Affect vs. Effect
'Affect' vs. 'Effect'
What to Know
Affect is usually a verb meaning "to produce an effect upon," as in "the weather affected his mood." Effect is usually a noun meaning "a change that results when something is done or happens," as in "computers have had a huge effect on our lives." There are exceptions, but if you think of affect as a verb and effect as a noun, you’ll be right most of the time.
The basic difference is this: affect is usually a verb, and effect is usually a noun.
‘Affect’ as a Verb
Affect, when used as a verb, means "to act on or change someone or something."
the drought affected plant growth
construction will affect traffic in the area
trying not to let emotions affect their decision
Affect also has a sense meaning “to put on a false appearance of (something).”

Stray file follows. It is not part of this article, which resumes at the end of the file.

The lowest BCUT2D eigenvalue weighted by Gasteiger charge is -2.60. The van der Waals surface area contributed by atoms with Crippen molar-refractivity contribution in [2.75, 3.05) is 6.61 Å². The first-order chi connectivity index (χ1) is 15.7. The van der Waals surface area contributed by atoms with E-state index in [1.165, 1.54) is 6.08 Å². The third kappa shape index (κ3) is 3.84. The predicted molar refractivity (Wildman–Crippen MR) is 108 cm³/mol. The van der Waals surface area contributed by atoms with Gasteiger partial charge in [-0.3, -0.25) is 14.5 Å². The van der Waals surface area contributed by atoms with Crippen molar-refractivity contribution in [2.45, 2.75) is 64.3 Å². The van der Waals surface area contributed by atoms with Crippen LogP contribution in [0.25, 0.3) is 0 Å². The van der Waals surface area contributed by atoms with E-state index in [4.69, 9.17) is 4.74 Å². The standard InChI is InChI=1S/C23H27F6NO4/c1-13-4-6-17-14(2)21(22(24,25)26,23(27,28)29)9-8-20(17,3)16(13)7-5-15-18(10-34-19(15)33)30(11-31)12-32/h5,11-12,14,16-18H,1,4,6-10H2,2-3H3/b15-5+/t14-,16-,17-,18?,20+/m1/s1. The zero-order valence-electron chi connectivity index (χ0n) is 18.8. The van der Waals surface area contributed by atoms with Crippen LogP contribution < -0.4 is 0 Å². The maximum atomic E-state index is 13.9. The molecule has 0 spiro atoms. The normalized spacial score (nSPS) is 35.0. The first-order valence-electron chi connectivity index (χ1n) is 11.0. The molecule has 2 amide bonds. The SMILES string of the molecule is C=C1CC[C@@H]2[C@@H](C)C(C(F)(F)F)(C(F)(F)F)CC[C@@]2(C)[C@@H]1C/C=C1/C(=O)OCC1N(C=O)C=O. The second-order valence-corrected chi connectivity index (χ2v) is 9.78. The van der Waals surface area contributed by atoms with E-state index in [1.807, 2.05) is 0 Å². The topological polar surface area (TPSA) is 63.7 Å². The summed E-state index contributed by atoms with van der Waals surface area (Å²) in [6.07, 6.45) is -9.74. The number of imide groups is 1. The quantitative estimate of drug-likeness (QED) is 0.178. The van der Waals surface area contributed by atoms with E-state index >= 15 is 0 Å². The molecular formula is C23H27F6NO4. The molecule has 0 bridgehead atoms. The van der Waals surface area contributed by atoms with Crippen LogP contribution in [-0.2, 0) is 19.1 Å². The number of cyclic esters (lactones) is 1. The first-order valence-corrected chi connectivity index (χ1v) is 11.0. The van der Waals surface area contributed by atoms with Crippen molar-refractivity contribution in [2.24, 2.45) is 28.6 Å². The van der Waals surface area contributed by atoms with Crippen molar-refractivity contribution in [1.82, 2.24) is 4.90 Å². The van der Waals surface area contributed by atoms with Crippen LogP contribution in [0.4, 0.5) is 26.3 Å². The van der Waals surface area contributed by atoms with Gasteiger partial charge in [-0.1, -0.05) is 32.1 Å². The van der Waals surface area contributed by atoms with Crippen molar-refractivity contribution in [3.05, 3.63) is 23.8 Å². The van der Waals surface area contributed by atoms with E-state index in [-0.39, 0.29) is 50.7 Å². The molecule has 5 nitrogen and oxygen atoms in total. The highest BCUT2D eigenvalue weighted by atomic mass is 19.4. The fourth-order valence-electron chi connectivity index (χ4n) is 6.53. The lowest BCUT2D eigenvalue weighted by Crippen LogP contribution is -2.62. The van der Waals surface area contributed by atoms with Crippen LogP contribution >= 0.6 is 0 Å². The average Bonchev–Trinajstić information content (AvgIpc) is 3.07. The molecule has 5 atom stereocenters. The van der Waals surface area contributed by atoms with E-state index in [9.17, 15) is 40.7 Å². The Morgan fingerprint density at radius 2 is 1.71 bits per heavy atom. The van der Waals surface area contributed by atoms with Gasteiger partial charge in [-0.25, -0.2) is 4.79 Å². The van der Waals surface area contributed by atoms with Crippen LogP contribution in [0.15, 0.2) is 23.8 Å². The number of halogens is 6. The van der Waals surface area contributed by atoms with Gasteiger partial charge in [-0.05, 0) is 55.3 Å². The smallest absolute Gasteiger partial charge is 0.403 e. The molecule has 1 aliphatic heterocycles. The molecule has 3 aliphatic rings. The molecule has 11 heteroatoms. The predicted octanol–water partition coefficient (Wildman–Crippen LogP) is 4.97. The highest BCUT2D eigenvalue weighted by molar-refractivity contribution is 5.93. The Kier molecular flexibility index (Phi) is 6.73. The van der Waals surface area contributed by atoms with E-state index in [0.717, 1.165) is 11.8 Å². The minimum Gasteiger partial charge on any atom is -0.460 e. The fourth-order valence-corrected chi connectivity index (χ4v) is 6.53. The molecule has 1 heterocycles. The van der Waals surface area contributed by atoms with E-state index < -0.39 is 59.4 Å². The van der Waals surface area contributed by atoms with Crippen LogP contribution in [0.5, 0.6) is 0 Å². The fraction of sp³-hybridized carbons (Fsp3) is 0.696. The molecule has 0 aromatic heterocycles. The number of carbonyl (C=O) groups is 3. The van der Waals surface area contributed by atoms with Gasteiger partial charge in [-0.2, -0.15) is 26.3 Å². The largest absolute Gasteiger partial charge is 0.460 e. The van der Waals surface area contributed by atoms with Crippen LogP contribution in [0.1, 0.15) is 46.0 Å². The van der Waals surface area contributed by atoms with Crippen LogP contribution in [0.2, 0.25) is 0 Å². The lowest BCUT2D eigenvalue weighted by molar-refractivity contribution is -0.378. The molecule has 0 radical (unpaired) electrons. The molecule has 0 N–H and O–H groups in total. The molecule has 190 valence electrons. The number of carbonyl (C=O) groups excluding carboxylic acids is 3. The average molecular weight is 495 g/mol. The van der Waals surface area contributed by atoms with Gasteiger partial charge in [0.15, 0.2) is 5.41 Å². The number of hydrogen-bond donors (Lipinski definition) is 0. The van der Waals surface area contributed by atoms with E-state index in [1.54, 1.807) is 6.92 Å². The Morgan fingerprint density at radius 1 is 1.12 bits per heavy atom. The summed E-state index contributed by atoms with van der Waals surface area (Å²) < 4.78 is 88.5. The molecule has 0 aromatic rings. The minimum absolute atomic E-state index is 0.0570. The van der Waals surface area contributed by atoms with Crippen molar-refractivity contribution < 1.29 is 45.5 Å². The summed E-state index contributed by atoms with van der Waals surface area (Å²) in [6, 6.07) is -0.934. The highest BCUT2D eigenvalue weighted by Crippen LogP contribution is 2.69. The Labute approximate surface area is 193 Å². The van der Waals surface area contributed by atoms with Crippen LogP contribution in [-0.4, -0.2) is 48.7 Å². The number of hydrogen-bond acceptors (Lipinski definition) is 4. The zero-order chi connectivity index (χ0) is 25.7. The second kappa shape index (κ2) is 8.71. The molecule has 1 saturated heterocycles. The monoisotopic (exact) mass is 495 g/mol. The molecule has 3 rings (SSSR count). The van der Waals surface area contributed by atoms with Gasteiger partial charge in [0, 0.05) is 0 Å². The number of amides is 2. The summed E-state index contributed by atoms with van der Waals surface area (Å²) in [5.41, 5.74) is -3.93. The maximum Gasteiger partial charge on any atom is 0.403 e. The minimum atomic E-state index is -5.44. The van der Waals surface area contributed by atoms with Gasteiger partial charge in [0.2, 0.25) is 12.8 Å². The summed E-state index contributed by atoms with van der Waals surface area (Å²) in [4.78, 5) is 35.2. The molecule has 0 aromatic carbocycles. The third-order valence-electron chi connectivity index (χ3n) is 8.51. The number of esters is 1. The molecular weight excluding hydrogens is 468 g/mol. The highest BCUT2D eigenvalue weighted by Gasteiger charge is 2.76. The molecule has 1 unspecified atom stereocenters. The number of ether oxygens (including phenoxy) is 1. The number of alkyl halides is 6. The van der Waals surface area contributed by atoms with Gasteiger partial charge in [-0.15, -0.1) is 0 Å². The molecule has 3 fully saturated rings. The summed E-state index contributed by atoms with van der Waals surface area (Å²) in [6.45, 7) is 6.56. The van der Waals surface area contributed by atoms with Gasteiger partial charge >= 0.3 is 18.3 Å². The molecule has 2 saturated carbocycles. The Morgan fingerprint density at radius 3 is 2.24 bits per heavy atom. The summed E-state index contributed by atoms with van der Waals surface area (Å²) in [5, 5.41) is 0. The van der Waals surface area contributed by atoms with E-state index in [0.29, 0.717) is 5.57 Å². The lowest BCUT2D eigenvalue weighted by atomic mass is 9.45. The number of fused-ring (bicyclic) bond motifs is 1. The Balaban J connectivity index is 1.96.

he affected a French accent
’Effect’ as a Noun
As a noun, an effect is "a change that results when something is done or happens," or "a particular feeling or mood created by something."
the second cup of coffee had no effect
he added a scarf to the outfit for effect
the law goes into effect next week
A Few Rare Exceptions
There are, however, a few relatively uncommon exceptions, and these are worth knowing about.
Effect can be a verb. As a verb, effect generally means "to cause to come into being" or "accomplish."
the strike effected change within the company
Affect can be a noun. Although its use is primarily found in psychology, the noun affect refers to an observable emotional response.
his affect did not change after hearing the news
But exceptions aside, just stick to the basics: if you think of affect as the verb and effect as the noun, most of the time you’ll be using the word you want.
- the weather affected his mood.
effect on N
- computers have had a huge effect on our lives.
- the law goes into effect next week